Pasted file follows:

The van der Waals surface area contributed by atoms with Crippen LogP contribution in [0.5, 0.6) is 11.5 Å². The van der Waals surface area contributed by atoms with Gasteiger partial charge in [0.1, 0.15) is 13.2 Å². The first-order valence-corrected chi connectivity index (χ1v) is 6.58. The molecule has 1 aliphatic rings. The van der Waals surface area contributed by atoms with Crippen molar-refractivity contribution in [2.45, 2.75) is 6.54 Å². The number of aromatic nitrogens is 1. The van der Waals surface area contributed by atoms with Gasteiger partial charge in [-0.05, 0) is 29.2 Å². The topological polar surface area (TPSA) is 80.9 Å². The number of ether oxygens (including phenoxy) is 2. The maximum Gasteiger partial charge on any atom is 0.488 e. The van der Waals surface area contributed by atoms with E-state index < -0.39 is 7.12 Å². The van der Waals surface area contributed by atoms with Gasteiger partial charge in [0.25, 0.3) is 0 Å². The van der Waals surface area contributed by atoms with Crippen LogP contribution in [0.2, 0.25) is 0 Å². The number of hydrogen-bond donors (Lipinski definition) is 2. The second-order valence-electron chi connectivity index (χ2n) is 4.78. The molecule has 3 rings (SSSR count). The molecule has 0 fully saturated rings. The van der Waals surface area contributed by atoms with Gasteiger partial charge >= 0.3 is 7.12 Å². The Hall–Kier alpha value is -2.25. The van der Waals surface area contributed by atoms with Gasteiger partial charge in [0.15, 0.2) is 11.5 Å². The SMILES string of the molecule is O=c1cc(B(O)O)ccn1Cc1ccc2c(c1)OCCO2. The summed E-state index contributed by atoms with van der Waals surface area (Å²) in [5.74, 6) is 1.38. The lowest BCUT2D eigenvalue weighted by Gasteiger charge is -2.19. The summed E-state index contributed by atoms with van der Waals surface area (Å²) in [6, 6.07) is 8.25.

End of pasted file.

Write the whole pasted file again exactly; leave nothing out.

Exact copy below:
The van der Waals surface area contributed by atoms with Crippen LogP contribution in [0.5, 0.6) is 11.5 Å². The van der Waals surface area contributed by atoms with Gasteiger partial charge in [0.1, 0.15) is 13.2 Å². The first-order valence-corrected chi connectivity index (χ1v) is 6.58. The molecule has 1 aliphatic rings. The van der Waals surface area contributed by atoms with Crippen molar-refractivity contribution in [2.45, 2.75) is 6.54 Å². The number of aromatic nitrogens is 1. The van der Waals surface area contributed by atoms with Gasteiger partial charge in [-0.05, 0) is 29.2 Å². The topological polar surface area (TPSA) is 80.9 Å². The number of ether oxygens (including phenoxy) is 2. The maximum Gasteiger partial charge on any atom is 0.488 e. The van der Waals surface area contributed by atoms with E-state index < -0.39 is 7.12 Å². The van der Waals surface area contributed by atoms with Gasteiger partial charge in [0.25, 0.3) is 0 Å². The van der Waals surface area contributed by atoms with Crippen LogP contribution in [0.2, 0.25) is 0 Å². The number of hydrogen-bond donors (Lipinski definition) is 2. The second-order valence-electron chi connectivity index (χ2n) is 4.78. The molecule has 3 rings (SSSR count). The molecule has 0 fully saturated rings. The van der Waals surface area contributed by atoms with Gasteiger partial charge >= 0.3 is 7.12 Å². The Hall–Kier alpha value is -2.25. The van der Waals surface area contributed by atoms with Gasteiger partial charge in [0.15, 0.2) is 11.5 Å². The SMILES string of the molecule is O=c1cc(B(O)O)ccn1Cc1ccc2c(c1)OCCO2. The summed E-state index contributed by atoms with van der Waals surface area (Å²) in [5.74, 6) is 1.38. The lowest BCUT2D eigenvalue weighted by Gasteiger charge is -2.19. The summed E-state index contributed by atoms with van der Waals surface area (Å²) in [6, 6.07) is 8.25.